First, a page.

Hungary and Poland on Monday (16 November) blocked the adoption of the €1.8 trillion new long-term EU budget and the coronavirus recovery package, in their dispute over linking EU funds to the respect of rule of law.
At an EU ambassadors' meeting, the two countries blocked a key step in the process, the adoption of the EU's so-called "own resources" legislation, which sets out the revenue the bloc itself can raise.
Hungary's justice minister Judit Varga: 'It is not Hungary attacking Brussels and other member states with fabricated charges under the pretext of the rule of law, but it is them attacking us'
The EU commission said the adoption of the own resources decision is needed both for the 2021-27 EU budget and the recovery fund.
The two member states "expressed reservations" with regards to the rule of law conditionality, but "not to the substance" of the budget agreement, a spokesman for the German EU presidency said.
At the same meeting, a majority of member states adopted the rules on linking the distribution of EU funds to the respect of rule of law by member state governments.
Only Poland and Hungary opposed the adoption of the new mechanism.
Behind the scenes
The two countries are already under scrutiny over breaking EU rules and values in the Article 7 sanctions process.
Monday's block means neither the budget, nor the recovery funds - both crucial for pumping EU funds into a European economy ravaged by the pandemic - can be up and running any time soon.
A senior EU diplomat said earlier the blockage would throw the EU into a "crisis".
"We will be likely in crisis again. I cannot tell you exactly when all this will be up and running, certainly there will be delays," the diplomat added.
German chancellor Angela Merkel, European Council president Charles Michel, EU Commission president Ursula von der Leyen and EU leaders will now be involved in discussions on how to move ahead.
"There is already talks behind the scenes, and I expect this to increase, to find the way out of this crisis that we are about to hit this afternoon," the diplomat said on Monday.
Most national parliaments also need to ratify the 'own resources' decision, which has already meant money from the recovery fund would likely only start to flow to EU countries in the second quarter of 2021. That date now could be delayed.
EU leaders are scheduled to have a videoconference on Thursday, where the issue is likely to be raised. But diplomats warned it could be weeks before a solution is found.
"They broke it, they fix it," said another EU diplomat, referring to the two countries, adding that "by meeting [Viktor] Orban's demands, we don't solve anything".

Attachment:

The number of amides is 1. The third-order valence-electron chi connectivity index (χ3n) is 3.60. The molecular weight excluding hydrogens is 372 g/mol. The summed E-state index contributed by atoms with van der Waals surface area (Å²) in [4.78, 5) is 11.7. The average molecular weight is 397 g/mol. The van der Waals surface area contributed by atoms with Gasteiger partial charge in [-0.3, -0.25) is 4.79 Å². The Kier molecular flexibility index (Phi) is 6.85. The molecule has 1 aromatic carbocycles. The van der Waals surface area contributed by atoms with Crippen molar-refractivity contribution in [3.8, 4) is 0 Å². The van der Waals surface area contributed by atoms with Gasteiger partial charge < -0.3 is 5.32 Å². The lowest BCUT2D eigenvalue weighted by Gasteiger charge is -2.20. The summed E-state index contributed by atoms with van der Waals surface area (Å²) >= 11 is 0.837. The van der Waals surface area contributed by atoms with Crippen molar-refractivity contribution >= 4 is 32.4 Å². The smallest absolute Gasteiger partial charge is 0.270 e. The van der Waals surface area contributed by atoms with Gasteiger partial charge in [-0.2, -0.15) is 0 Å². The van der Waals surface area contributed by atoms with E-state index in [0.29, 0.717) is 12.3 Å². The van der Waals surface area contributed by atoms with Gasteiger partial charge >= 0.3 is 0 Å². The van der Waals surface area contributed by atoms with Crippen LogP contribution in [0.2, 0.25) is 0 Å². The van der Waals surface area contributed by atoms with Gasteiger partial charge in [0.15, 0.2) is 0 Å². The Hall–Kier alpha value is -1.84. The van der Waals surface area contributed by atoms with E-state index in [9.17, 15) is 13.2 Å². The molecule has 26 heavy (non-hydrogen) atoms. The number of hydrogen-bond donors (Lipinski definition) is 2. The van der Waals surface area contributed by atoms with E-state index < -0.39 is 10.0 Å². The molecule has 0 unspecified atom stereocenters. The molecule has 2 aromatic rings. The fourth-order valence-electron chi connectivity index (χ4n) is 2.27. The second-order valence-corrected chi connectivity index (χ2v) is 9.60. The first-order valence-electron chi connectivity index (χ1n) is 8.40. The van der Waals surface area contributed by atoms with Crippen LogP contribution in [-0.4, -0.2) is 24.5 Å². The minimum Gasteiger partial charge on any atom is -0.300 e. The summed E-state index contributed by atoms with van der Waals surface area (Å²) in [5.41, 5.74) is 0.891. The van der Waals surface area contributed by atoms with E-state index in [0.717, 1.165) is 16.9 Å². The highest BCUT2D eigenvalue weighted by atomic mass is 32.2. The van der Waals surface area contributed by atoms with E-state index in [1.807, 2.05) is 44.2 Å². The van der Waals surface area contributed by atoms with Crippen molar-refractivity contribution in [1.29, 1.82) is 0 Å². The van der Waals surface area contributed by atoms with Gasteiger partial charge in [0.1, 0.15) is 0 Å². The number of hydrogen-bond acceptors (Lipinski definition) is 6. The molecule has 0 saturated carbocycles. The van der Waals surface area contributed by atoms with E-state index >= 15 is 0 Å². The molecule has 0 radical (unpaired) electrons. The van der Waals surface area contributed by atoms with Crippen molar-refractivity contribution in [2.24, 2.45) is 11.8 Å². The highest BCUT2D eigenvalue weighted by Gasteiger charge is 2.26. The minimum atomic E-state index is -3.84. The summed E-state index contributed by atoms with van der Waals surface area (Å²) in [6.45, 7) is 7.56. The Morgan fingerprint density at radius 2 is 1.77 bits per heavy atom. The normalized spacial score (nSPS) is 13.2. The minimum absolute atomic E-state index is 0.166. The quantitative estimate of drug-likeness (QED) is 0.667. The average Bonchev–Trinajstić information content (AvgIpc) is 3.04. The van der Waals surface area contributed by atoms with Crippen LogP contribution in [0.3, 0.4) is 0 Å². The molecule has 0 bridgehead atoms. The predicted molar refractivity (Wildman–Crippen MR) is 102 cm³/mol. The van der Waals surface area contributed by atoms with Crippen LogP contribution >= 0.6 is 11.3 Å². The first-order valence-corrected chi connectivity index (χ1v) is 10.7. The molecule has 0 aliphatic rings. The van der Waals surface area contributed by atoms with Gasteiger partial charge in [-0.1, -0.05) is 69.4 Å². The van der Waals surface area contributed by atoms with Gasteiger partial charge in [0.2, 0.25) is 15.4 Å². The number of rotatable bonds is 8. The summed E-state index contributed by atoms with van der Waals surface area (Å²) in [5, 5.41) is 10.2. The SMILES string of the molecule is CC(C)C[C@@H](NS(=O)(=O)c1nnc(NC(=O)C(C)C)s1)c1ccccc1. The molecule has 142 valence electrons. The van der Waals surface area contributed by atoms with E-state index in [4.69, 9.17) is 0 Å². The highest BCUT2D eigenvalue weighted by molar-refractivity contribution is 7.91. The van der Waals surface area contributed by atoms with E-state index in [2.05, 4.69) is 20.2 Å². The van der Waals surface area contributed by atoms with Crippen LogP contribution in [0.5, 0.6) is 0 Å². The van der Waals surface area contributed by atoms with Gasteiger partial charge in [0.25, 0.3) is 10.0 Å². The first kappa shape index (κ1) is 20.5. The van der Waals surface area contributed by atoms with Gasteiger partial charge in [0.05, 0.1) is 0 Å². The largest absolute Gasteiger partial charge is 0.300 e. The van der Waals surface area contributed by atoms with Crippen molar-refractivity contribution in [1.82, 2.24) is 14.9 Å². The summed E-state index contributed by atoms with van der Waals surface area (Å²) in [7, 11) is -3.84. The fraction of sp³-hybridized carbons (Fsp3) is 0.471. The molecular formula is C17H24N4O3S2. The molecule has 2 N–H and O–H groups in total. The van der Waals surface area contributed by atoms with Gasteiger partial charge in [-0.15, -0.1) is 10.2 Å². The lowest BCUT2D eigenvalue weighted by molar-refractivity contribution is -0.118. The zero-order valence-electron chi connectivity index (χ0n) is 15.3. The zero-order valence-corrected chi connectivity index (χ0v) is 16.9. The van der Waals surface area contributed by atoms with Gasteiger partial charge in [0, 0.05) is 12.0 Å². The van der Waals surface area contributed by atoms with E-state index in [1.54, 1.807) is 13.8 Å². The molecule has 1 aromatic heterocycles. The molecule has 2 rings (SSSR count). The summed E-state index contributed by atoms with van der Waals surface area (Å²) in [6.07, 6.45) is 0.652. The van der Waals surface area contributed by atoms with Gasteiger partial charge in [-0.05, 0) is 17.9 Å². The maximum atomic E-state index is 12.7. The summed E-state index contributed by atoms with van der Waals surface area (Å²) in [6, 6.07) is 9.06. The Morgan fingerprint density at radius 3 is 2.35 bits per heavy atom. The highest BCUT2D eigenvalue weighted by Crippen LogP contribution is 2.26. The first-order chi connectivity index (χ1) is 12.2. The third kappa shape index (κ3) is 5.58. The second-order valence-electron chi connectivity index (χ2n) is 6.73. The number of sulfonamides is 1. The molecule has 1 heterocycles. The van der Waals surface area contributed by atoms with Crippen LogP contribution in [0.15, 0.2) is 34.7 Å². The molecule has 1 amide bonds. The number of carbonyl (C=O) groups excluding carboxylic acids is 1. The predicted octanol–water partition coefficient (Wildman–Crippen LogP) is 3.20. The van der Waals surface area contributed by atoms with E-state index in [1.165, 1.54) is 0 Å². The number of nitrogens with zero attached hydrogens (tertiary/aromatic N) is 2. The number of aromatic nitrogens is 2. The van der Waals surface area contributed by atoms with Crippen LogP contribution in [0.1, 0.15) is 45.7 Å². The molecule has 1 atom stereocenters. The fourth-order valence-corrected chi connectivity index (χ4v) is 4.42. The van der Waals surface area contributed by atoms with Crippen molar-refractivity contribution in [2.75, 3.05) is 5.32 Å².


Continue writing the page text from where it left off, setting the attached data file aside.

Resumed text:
The European Parliament - which still needs to vote on the EU budget in its plenary - is also unlikely to agree to water down of the rule of law conditionality.
Budget commissioner Johannes Hahn said he was disappointed by the outcome of the meeting.
"I urge member states to assume political responsibility and take the necessary steps to finalise the entire package.This is not about ideologies, but about help for our citizens in the worst crisis since the Second World War!," Hahn tweeted.
German MEP Manfred Weber, who hails from the same political family, the European People's Party (EPP), as Hungary's prime minister Viktor Orban, said that "everybody who respects the rule of law has nothing to fear of this mechanism".
"The Hungarian and Polish governments should stop creating this fictional opposition between themselves and the values that are part of our treaties. There is no such opposition. The peoples of Europe have one single enemy at the moment, and that is the coronavirus, and they expect us to deliver now," Weber warned in a statement.
The EPP has provided political cover for Orban's party for years but suspended its membership last year.
The German EU presidency and the European Parliament concluded talks on the EU budget and rule-of-law conditionality in the past two weeks.
The rule-of-law conditionality would mean that if there is a breach of EU values and rules that can be demonstrably linked to EU funds, the commission can then recommend the suspension or freezing of the funds, if the majority of member states concur.
EU leaders in July - where, during an epic five-day summit, they hammered out the main numbers of the long-term budget - also tried to define the rule-of-law conditionality, but the outcome was left vague.
And while Hungary and Poland had opposed the mechanism, the Netherlands, Finland, Denmark, Sweden, Luxembourg, Belgium and Austria have pushed for a stronger link.
Both Polish prime minister Mateusz Morawiecki and Orban have said they will block the key elements of the package.
In a letter to senior EU officials last week, Morawiecki said that Poland would not accept "any discretionary mechanisms that are based on arbitrary, politically-motivated criteria".
Hungarian government spokesman Zoltan Kovacs on Monday said the rule of law link "runs contrary" to the agreement of EU leaders in July.
Hungary also rejected accusations that it was blackmailing the EU.
"It is not Hungary blackmailing and putting pressure on Brussels in the EU budget negotiations, but it is Brussels blackmailing us," the country's justice minister Judit Varga said in a Facebook post.
"It is not Hungary attacking Brussels and other member states with fabricated charges under the pretext of the rule of law, but it is them attacking us," she added.